FAPA.aero | Summary of R-ATP Regulations for Part 121 Operations

Future Pilots

What You’ll Need to Earn a Restricted Airline Pilot Transport (R-ATP) Certificate

A summary of requirements for the FAA Airline Transport Pilot Certificate. More information can be found on the FAA's Pilot Training - ATP Certificate webpage.

All Part 121 airline cockpit crewmembers are required to possess an R-ATP. An applicant for an R-ATP will be required to complete an ATP-Certification Training Program (ATP-CTP) prior to taking the knowledge exam.

The ATP-CTP requires specific ground school, as well as instruction in a fixed-based training device and a full-motion simulator. CTP training is often taken in conjunction with preparation for the ATP knowledge exam. It is not a requirement for airlines to provide this training, only that a pilot has completed this training (similar to a type rating). Additionally, prior to taking the practical test (checkride), a pilot must have logged at least 50 hours of multi-engine flight time. Up to 25 of those hours may be credited from a flight simulator certificated in a program under FAR parts 121, 135, 141, or 142. Many newly-hired pilots are hired with 25 hours of multi-engine time and reach the 50-hour threshhold during their training.

While the standard ATP certificate demands 1,500 hours of total flight time logged, a “Restricted” ATP (R-ATP) will allow a pilot to serve as a second-in-command (SIC), also known as the copilot or first officer, in part 121 operations. To qualify for a R-ATP a pilot must meet one of the following criteria:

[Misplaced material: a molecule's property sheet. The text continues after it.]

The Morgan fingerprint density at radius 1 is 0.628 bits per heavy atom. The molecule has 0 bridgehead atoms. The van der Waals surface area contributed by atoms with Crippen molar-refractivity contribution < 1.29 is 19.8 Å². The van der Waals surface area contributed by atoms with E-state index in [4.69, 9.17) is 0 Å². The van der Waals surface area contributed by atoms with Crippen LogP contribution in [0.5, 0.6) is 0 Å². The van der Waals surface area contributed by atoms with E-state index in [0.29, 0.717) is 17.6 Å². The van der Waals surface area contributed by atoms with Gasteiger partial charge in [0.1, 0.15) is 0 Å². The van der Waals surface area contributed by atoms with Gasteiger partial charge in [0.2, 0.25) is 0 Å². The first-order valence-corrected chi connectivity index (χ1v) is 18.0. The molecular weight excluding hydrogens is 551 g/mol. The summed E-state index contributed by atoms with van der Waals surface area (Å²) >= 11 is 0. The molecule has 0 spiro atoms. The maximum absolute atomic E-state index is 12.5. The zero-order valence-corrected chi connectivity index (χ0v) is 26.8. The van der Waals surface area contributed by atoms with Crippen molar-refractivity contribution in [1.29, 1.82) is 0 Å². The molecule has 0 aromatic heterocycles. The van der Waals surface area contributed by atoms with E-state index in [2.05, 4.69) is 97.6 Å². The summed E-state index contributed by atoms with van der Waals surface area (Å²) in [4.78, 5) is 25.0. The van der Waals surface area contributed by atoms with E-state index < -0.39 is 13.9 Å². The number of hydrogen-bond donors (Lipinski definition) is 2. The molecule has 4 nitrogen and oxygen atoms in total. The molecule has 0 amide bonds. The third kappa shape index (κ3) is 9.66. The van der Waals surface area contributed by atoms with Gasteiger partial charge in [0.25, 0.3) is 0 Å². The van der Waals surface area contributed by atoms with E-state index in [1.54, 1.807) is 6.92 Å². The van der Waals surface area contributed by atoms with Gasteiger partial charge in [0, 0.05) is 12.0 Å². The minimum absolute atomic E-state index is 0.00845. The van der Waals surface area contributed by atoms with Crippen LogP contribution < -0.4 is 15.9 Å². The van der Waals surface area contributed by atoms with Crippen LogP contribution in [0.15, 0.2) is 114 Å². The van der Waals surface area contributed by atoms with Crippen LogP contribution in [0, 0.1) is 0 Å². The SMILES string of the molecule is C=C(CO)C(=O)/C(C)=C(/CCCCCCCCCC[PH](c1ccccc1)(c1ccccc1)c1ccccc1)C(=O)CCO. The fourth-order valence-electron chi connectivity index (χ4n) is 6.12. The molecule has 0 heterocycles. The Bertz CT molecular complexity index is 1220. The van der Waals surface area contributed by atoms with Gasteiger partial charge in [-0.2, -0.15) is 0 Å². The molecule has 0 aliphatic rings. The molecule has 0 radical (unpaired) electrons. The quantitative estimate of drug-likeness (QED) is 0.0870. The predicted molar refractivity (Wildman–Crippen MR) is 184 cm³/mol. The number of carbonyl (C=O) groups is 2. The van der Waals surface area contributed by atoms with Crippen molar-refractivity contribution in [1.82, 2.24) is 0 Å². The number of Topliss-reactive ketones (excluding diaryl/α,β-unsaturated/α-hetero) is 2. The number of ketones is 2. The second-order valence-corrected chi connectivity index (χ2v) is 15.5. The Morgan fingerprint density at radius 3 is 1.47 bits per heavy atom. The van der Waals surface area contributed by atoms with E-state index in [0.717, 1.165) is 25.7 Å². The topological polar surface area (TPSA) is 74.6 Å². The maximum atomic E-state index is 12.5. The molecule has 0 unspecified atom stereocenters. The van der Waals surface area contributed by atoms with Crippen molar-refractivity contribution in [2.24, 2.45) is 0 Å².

Background Total flight time (plus 200 XC)

Military pilot and 21 years old

750 TT

Aviation Bachelor’s degree (60 aviation credits)
part 141 and 21 years old

1,000 TT

Aviation Associate’s degree
part 141 and 21 years old

1,250 TT

Aviation Bachelors’s degree (30 aviation credits)
part 141 and 21 years old

1,250 TT

None of the above, only being 21 years old

1,500 TT

An aviation degree is defined as majoring in an aviation related degree. The minimum semester credit hours for a bachelor’s degree are 60 while it is 30 for an associate’s degree. In both cases, pilots must earn their instrument rating and commercial certificate with an affiliated part 141 training center. Any aviation related degree would have to comply with AC 61-School. Institutions will need to apply for their graduates to be recognized as meeting that prescribed minima. Once institutions have been approved by the FAA they will be listed on this web page

Pilots must also meet the rest of the flight time requirements for a regular ATP as outlined in 61.159 (cross-country, night, PIC, instrument, etc.).

Remember, cross-country time is defined as point-to-point (traveling greater than 50 nautical miles with or without a landing) for the purposes of meeting any ATP flight experience minima.

To act as a pilot-in-command (PIC), also known as the captain, in part 121 operations a pilot must have at least 1000 hours as PIC and/or SIC in part 121 operations.

Meet the FAPA team

Captain Andy Simonds

Senior Staff Writer

Captain AndySimonds

In 1980, Captain Andy Simonds first soloed in a beat-up fire-prone Cessna 152 Aerobat in Madison, Wisconsin.   After a tour in general aviation as a CFI and Part 135 charter pilot, Andy started collecting uniforms from American Eagle, TWA, Airborne Express and, finally, American Airlines where he is currently a Chief Pilot in NY and a captain on the A-320.  Whether left seat, right seat, back seat or jumpseat he never met an airplane he didn't like.  Andy would fly all airplanes to which somebody (who had the guts) gave him the keys including Metroliners, Jetstreams, DC-9, B-727, B-737, B-757, B-767 and the Airbus 319/321.

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